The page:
I have just grilled a AA boneless strip loin on the B.B.Q. I thawed it out in the fridge overnight. It was about 1" thick. I removed the outside moisture with paper towels and seasoned with salt and pepper. I grilled it on just off high (the thermostat read 400). Aesthetically, it was cooked to a perfectly medium rare, quite pink in the centre with distinctive grill marks. Only problem, it was dry and tough. It tasted like a well done steak! Did I miss an important cooking technique or was it simply the quality of the meat? Again, it was a AA with a reasonable amount of marbling.
You must be in Canada. The Canadian beef grading system is as follows, and these are all considered in the category of "high quality":
Prime - abundant marbling, about 2 percent of beef is graded as prime
AAA - small amounts of visual marbling, very high quality, up to 50% is graded AAA
AA - slight amount of marbling, a step down from AAA, 45% of beef is graded AA
A - the lowest rating, up to 3% of Canadian beef is rated A. Less evenly distributed fat...needs more attention and care when cooking.
Given the AA rating, you probably did not have much fat/marbling to help the texture.
One suggestion is to employ sous vide cooking. With this approach, you can make cuts more tender by cooking them longer, but also retaining the desired level of doneness.
I agree with part of moscafj's answer in regard to grading: the lack of marbling may have contributed to dryness as well as some reduction in tenderness.
However, I'm not sure that I agree that a strip loin steak is "not the most tender cut of meat to begin with." It's cut from the back part of the longissimus dorsi muscle (a muscle that receives very little work, and is thus tender), the part that makes the ribeye segments in the front of the cow that dreams are made of. Yes, it's not as tender as a filet mignon/tenderloin or ribeye, but it's difficult to find anything else on the cow that's as tender as a decent strip steak. (So, it probably beats out maybe 90% of the other meat on a cow for tenderness.)
All of that said, I've had very tender great strip steaks, and I've had others that were chewy and dry (as you experienced), even when cooked properly. Just as I've had awful ribeye and porterhouse steaks from some stores. Meat quality can vary a lot depending on your source, and a lower grade won't help.
It's tough to know what else may have gone wrong, but here are a few thoughts:
The question mentions "thawing in the fridge," so I assume this was a frozen steak too. Freezing, particularly when done in the home fridge (rather than rapid commercial freezing) can also remove moisture and have detrimental effects on texture.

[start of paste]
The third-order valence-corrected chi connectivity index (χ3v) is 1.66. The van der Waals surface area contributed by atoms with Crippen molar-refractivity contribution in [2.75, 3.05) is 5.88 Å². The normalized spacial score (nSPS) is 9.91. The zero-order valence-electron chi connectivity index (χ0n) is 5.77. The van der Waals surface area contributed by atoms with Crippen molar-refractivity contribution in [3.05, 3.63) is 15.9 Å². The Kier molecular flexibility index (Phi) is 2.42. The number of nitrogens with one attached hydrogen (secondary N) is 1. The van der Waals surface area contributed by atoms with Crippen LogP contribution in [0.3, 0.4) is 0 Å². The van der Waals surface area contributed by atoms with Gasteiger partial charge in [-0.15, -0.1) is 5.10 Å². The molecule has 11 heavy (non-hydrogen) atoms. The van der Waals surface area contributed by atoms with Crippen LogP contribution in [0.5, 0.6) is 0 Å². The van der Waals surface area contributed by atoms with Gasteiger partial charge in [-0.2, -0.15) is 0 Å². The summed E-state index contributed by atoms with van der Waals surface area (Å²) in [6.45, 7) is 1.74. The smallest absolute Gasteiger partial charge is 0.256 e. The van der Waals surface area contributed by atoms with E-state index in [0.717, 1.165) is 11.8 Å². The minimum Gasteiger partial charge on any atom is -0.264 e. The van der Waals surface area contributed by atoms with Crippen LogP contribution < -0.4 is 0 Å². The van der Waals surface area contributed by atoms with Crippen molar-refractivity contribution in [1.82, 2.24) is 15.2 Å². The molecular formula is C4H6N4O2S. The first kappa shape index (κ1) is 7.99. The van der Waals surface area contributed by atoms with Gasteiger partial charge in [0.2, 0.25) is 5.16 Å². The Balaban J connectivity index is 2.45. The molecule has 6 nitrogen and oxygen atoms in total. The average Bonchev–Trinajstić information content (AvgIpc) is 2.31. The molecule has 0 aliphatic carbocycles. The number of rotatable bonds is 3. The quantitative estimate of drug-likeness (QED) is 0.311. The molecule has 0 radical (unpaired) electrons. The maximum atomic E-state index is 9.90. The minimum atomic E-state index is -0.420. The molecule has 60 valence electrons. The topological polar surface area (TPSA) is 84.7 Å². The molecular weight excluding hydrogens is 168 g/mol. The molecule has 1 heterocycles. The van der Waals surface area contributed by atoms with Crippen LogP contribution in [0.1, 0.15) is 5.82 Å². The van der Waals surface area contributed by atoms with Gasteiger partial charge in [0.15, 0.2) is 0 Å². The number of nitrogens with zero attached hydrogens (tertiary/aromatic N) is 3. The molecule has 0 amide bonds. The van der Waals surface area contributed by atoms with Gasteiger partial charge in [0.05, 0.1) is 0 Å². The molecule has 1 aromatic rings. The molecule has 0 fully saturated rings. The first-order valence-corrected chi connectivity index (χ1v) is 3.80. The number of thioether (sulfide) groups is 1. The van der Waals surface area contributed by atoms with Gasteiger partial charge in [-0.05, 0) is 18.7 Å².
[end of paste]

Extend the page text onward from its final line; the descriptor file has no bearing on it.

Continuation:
Also, I'd note the description of the cooked steak: "It was cooked to a perfectly medium rare, quite pink in the centre with distinctive grill marks." Grill marks may look pretty, but they won't make a steak tender or juicy (and actually can harm these qualities slightly if you go overboard). As for "pinkness," I might recommend checking temperature with a thermometer the next time to see exactly what temperature you're ending up with. Color is not always a reliable indicator of doneness, and sometimes by the time a steak looks "pink" (instead of "red") it's well past the maximum juiciness medium-rare stage.
Lastly, if you're looking for cooking techniques to maximize tenderness and juiciness of steaks, you can't go wrong with moscafj's sous vide suggestion. But if you're looking for something less involved and which may not require specialized equipment, I might look into the so-called "reverse sear" technique, where you heat the steak for a while in a low oven, then just sear quickly at the end on your grill (or in a pan). (It's called "reverse" as it's the opposite of what steakhouses traditionally do, where one sears first and puts into an oven to finish the steak throughout. Both techniques will avoid wider gray bands of overdone and dry meat near the edges, though the "reverse" is better for maximizing tenderness with a longer slow cook at the outset.)
I think what you might have experienced is - a tissue steak. I frequently buy strip loins, and there's a very specific thing you need to look for when buying them. If there's a prominent 'half circle' of gristle - you're probably dealing with a strip loin that was cut from the less pleasant end of the primal (sirloin end.) They are notoriously chewy and fibrous. For more information see here